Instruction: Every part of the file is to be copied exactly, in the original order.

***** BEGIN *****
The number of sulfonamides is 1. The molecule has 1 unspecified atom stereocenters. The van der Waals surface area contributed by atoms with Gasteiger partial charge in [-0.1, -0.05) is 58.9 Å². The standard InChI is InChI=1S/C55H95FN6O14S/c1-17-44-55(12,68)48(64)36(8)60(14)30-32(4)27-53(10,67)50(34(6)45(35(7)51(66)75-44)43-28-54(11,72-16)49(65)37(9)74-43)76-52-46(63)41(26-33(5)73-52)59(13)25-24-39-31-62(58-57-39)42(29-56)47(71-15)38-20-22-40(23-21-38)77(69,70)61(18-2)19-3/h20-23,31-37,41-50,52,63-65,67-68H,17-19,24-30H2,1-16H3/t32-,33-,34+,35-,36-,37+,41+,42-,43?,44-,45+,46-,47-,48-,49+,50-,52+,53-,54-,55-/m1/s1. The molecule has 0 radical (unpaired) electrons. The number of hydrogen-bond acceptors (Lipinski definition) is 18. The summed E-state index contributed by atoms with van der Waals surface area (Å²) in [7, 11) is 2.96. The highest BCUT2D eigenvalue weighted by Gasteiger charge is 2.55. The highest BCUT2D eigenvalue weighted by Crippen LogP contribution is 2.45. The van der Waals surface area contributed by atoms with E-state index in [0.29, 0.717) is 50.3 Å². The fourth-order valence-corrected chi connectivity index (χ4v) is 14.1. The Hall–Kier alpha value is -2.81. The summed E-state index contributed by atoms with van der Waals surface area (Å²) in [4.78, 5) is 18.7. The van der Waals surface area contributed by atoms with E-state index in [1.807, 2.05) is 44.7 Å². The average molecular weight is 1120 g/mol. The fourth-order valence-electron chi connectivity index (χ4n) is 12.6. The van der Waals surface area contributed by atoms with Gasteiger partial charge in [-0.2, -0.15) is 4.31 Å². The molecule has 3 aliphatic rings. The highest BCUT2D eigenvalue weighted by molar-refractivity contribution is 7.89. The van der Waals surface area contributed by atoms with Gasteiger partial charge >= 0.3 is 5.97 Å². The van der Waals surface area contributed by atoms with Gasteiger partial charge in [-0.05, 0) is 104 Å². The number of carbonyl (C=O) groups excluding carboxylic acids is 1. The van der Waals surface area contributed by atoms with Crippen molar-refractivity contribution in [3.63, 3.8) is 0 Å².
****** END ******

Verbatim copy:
The number of sulfonamides is 1. The molecule has 1 unspecified atom stereocenters. The van der Waals surface area contributed by atoms with Gasteiger partial charge in [-0.1, -0.05) is 58.9 Å². The standard InChI is InChI=1S/C55H95FN6O14S/c1-17-44-55(12,68)48(64)36(8)60(14)30-32(4)27-53(10,67)50(34(6)45(35(7)51(66)75-44)43-28-54(11,72-16)49(65)37(9)74-43)76-52-46(63)41(26-33(5)73-52)59(13)25-24-39-31-62(58-57-39)42(29-56)47(71-15)38-20-22-40(23-21-38)77(69,70)61(18-2)19-3/h20-23,31-37,41-50,52,63-65,67-68H,17-19,24-30H2,1-16H3/t32-,33-,34+,35-,36-,37+,41+,42-,43?,44-,45+,46-,47-,48-,49+,50-,52+,53-,54-,55-/m1/s1. The molecule has 0 radical (unpaired) electrons. The number of hydrogen-bond acceptors (Lipinski definition) is 18. The summed E-state index contributed by atoms with van der Waals surface area (Å²) in [7, 11) is 2.96. The highest BCUT2D eigenvalue weighted by Gasteiger charge is 2.55. The highest BCUT2D eigenvalue weighted by Crippen LogP contribution is 2.45. The van der Waals surface area contributed by atoms with E-state index in [0.29, 0.717) is 50.3 Å². The fourth-order valence-corrected chi connectivity index (χ4v) is 14.1. The Hall–Kier alpha value is -2.81. The summed E-state index contributed by atoms with van der Waals surface area (Å²) in [4.78, 5) is 18.7. The van der Waals surface area contributed by atoms with E-state index in [1.807, 2.05) is 44.7 Å². The average molecular weight is 1120 g/mol. The fourth-order valence-electron chi connectivity index (χ4n) is 12.6. The van der Waals surface area contributed by atoms with Gasteiger partial charge in [-0.2, -0.15) is 4.31 Å². The molecule has 3 aliphatic rings. The highest BCUT2D eigenvalue weighted by molar-refractivity contribution is 7.89. The van der Waals surface area contributed by atoms with Gasteiger partial charge >= 0.3 is 5.97 Å². The van der Waals surface area contributed by atoms with Gasteiger partial charge in [-0.05, 0) is 104 Å². The number of carbonyl (C=O) groups excluding carboxylic acids is 1. The van der Waals surface area contributed by atoms with Crippen molar-refractivity contribution in [3.63, 3.8) is 0 Å².